|University of Houston||46,700||$14,056||66%||29,783|
|University of Houston - Clear Lake||8,562||$17,871||69%||1,985|
|University of Houston - Downtown||14,208||$14,911||88%||6,131|
|University of St. Thomas||3,588||$19,207||97%||1,123|
Highest-Paying Jobs in Houston
As a fast-growing metropolitan area, Houston is home to a variety of high-paying jobs for college graduates. For example, aspiring financial professionals can find plenty of opportunities. Financial managers in the Houston area earned an average annual wage of $176,090 in 2022, according to the Bureau of Labor Statistics.
If you're hoping to earn a six-figure salary in the Houston area, other high-paying occupations include human resource managers and architectural and engineering managers. Houston also has a large healthcare sector, although many of these jobs require graduate-level education.
What Is the Cost of Living in Houston?
As a major metropolitan area, Houston has a higher cost of living than the more rural parts of Texas. But it's still relatively affordable compared to the United States as a whole.
According to Payscale, the cost of living in Houston is roughly 8% lower than the national average, meaning that you can expect more affordable housing, groceries, and tuition than in many other cities.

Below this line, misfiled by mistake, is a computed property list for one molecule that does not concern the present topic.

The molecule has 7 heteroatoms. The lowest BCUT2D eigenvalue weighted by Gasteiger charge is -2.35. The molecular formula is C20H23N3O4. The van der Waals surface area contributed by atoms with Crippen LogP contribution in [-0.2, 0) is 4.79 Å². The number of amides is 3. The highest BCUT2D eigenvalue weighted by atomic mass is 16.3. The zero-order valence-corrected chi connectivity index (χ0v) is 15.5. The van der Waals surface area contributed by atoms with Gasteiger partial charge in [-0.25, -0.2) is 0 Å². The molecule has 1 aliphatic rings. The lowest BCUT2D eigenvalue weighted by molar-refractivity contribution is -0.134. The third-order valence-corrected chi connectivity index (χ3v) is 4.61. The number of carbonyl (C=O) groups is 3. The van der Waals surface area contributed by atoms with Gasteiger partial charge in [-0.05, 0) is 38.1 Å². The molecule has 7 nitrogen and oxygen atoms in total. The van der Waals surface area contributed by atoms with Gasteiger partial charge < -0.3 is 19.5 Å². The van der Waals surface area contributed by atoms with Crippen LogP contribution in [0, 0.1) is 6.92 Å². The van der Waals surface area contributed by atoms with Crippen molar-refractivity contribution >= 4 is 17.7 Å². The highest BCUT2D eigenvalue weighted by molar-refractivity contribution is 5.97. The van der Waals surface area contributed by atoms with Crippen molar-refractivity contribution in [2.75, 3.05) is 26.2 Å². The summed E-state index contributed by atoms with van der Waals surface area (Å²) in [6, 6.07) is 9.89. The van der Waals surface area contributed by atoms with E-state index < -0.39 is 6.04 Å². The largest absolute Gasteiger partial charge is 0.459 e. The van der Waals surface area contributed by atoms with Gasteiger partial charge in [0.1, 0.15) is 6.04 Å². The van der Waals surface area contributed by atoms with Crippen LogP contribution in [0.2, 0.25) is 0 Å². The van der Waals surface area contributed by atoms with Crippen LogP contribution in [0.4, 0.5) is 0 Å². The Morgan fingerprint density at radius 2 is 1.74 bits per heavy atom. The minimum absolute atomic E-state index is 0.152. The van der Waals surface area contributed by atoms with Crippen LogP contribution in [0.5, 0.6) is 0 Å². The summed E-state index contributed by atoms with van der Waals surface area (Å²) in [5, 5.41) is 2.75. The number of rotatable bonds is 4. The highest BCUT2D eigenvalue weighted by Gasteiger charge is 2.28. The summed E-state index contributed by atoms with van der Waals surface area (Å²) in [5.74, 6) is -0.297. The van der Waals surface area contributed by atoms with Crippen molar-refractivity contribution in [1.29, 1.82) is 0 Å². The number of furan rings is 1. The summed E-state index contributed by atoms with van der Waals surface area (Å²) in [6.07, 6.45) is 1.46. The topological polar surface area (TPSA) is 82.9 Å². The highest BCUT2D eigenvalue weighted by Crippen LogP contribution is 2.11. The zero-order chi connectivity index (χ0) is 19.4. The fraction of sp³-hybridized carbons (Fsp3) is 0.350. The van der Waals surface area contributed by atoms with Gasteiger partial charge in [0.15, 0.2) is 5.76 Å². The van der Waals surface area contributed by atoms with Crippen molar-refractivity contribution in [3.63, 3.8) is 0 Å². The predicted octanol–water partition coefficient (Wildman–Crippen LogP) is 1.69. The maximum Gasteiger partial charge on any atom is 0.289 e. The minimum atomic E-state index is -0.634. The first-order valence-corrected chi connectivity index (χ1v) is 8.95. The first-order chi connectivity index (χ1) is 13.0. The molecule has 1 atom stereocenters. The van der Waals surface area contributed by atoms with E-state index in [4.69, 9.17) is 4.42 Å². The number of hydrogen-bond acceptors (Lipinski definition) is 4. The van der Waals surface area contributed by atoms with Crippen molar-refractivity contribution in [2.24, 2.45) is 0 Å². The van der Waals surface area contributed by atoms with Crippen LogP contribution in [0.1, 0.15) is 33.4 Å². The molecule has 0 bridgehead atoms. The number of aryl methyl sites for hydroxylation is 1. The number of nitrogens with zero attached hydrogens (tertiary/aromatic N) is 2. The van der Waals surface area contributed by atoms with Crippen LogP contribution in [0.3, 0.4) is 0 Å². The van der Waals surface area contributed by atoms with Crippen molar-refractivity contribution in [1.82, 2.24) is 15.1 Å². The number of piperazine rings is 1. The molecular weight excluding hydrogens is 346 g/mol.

Nonetheless, it's important to plan a budget and track your expenses. This can help you avoid overspending, and it's good practice for once you've graduated.
Frequently Asked Questions About Colleges in Houston
How many colleges are in Houston?
Houston has eight nonprofit four-year colleges and universities, including public and private institutions. This number does not include two-year institutions (such as community colleges) or entirely online programs without a Houston-based campus.
How much does it cost to go to college in Houston?
The cost of college in Houston varies significantly from person to person. Whether you're eligible for in-state tuition, whether you'll be living on campus or staying with family and commuting, and what scholarship offers you receive will impact the out-of-pocket cost of your college education in Houston.
According to NCES data from the 2020-2021 school year, the average cost of tuition and fees at public four-year schools in Texas was $8,016 for in-state students and $25,471 for out-of-state students.
What's the cheapest college in Houston?
The cheapest college in Houston is Texas Southern University, with an average annual cost of $11,826. However, which college is the cheapest for you to attend will depend on your scholarships and other financial aid, the availability of in-state tuition, commuting and housing costs, and more.
Is Houston a good place to live and study?
Houston is a fantastic place to live, work, and study for many students and residents. You can choose from dozens of degree and certification programs in the wider metro area.
Although Houston is the largest city in Texas, living costs are lower than those of other major American cities. Additionally, robust industries and a fast-growing job market — particularly in fields like healthcare, energy, transportation, and scientific and technical services — allow you to access various career opportunities.